Upon the certificate becoming absolute, the purchaser becomes the owner of the estate, subject to payment of the purchase-money. Consequently, he may resell at a profit for his own benefit (z). He is also liable to any loss which may happen in connection with the estate; as, for instance, the expense of making good damage caused to adjoining property by the fall of the house purchased (a); but he may, it seems, be discharged by the improper conduct of the vendors; e.g., by their neglect to insure leaseholds pursuant to their covenant (b).

Section 3

Purchaser entitled to estate subject to payment of price.

(x) As to what amounts to fraud or improper conduct in the management of the sale, see Re Carew, (1858) 26 Beav. 187 ; 28 L. J. Ch. 218 ; Delves v. D., (1875) 20 Eq. 77 ; Brown v. Oaksholt, (1869) 38 L. J. Ch. 717 ; Union Bank v. Munster, (1887) 37 Ch. D. 51 ; 57 L. J. Ch. 124.

(y) Re Bartlett, (1880) 16 Ch. D.

561 ; 50 L. J. Ch. 205 ; Re Oriental Bank Corp., (1887) 56 L. T. 868.

(z) Dewell v. Tuffnell, (1855) 1 K. & J. 324; and cf. Goodwin's S. E., (1862) 3 Gif. 620; 4 Gif. 90.

(a) Robertson v. Skellon, (1849) 12 Beav. 260; 19 L. J. Ch. 140.

(b) Palmer v. Goren, (1856) 4 W. R. 688; 25 L. J. Ch. 841.

The Court may now, under the Conv. Act, 1881, s. 5, in any ease allow the amount of any incumbrance, together with a margin of ten per cent., to he paid into Court (V). No order for payment in of purchase-money is now necessary, except in very special cases, e.g., where the application is to confirm a sale by private contract, or where there are difficulties in the way of completion. In ordinary cases of sale by auction, followed by certificate of result, the certified purchaser can bring his purchase-money into Court upon a schedule signed by the Master (d). The conditions usually provide that the purchaser may deduct property tax from any interest payable by him on his purchase-money (e) : where this is not the case, the interest must be paid in full without deducting the tax (f) ; but the purchaser may, it seems, apply for repayment when the purchase-money is dealt with by the Court (y). If the money is invested at the vendor's request, the purchaser will not be affected by any variation in the funds (h) ; hence the order should always state at whose request the investment is made. Nor will the purchaser, in the absence of any improper delay on his part, have to bear any extraordinary expense necessary to complete the conveyance, e.g., the fine on the admittance of the heir of a vendor who has died since the contract was entered into, but before completion of the sale (i). The order for payment in by the purchaser does not allow deduction of the rents and profits, although the conditions provide that he shall be let into possession of them as from the day fixed for completion (k).

Payment in of purchase-money, and discharge of incumbrances.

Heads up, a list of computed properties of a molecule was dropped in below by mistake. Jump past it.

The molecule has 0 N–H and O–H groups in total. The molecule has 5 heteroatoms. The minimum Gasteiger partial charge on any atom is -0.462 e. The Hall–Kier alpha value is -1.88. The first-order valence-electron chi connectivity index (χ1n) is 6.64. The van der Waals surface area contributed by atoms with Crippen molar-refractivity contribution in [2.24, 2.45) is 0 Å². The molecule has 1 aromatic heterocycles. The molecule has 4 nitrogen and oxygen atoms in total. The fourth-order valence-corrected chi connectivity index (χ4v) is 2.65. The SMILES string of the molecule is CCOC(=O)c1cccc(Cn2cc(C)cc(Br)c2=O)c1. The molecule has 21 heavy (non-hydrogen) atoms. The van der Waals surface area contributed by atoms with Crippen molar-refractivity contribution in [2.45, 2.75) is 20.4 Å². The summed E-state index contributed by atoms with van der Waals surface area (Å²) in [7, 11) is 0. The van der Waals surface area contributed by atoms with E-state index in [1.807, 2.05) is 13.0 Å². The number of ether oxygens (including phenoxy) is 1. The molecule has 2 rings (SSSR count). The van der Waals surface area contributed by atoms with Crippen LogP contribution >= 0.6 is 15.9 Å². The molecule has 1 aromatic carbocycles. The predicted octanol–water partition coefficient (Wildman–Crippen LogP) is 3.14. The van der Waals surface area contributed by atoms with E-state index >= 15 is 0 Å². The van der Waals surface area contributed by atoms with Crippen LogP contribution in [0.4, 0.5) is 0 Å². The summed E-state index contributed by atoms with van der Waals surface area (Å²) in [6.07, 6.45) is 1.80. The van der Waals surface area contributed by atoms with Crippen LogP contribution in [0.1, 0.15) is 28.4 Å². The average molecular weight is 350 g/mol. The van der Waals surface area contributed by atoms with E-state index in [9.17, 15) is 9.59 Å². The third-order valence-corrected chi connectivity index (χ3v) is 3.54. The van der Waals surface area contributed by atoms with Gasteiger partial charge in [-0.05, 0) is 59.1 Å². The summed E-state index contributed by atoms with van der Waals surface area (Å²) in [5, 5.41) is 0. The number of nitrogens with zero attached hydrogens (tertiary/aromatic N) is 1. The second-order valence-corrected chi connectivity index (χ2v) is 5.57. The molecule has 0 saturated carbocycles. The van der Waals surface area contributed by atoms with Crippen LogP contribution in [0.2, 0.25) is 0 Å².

(c) Patching v. Bull, (1882) 30 W.

R. 241 ; Dickin v. D., (1882) 30 W. R. 887.

(d) R. S. C. 0. LI. r. 3a.

(e) But this is not so provided in the form given in R. S. C. 1883, App. L. No. 15. See, however, Dan. Ch. Rr. 7th ed. 889; Dan. C. F. 5th ed. 640. As to this official form see p. 116l,n.(k); and as to deducting property tax see dictum of Lindlcy, L. J., in Goslings and Sharpe v. Blake, (1889) 23 Q. B. D. at p. 330.

(f) Holroyd v. Wyatt, (1847) 1 De

G. & S. 125; 1G L. J. Ch. 174 ; Dawson v. D., (1847) 11 Jur. 984 ; Humble v. IT., (1849) 12 Beav. 43.

(g) Bebl v. Bunny, (1854) 1 K. & J.

216; and see Duval v. Mount, there cited.

(h) Ambrose v. A., (1785) 1 Cox, 194 ; D'Oyley v. Countess Powis, (1786) ib. 206 ; Gell v. Watson, (1825) 2 S. & S. 402 ; Humphries v. Home, (1843) 3 Ha. 276, 279.

(i) Paramore v. Gremslade, (1853) 1 Sm. & G. 541 ; 23 L. J. Ch. 31.

The Court will, either before or after the certificate of sale has become absolute, discharge the purchaser and substitute any other person (/), upon his paying in the entire purchase-money ; and such an order has been made where the first purchaser, after confirmation of the report, had agreed in writing to sell the property, and had since died, and his heir was abroad (m) ; and, where the application is at the same time for such substitution and for leave to pay in the money and be let into possession, since no additional costs are incurred by the parties to the cause than would have been incurred on the usual application to pay in purchase-money, no costs will be given (n). If the application were made before the certificate of sale became absolute an affidavit was formerly required that there was no underbargain (o) ; but since the Sales by Auction Act, 1867, the practice seems to be to dispense with this. And such affidavit always was unnecessary after the certificate had become absolute, as the purchaser had thereby become the absolute owner.

"Where a purchaser died after confirmation, the Court ordered the estate to be conveyed to his devisee, although the heir was an infant (p).

Substitution of purchaser allowed, on what terms.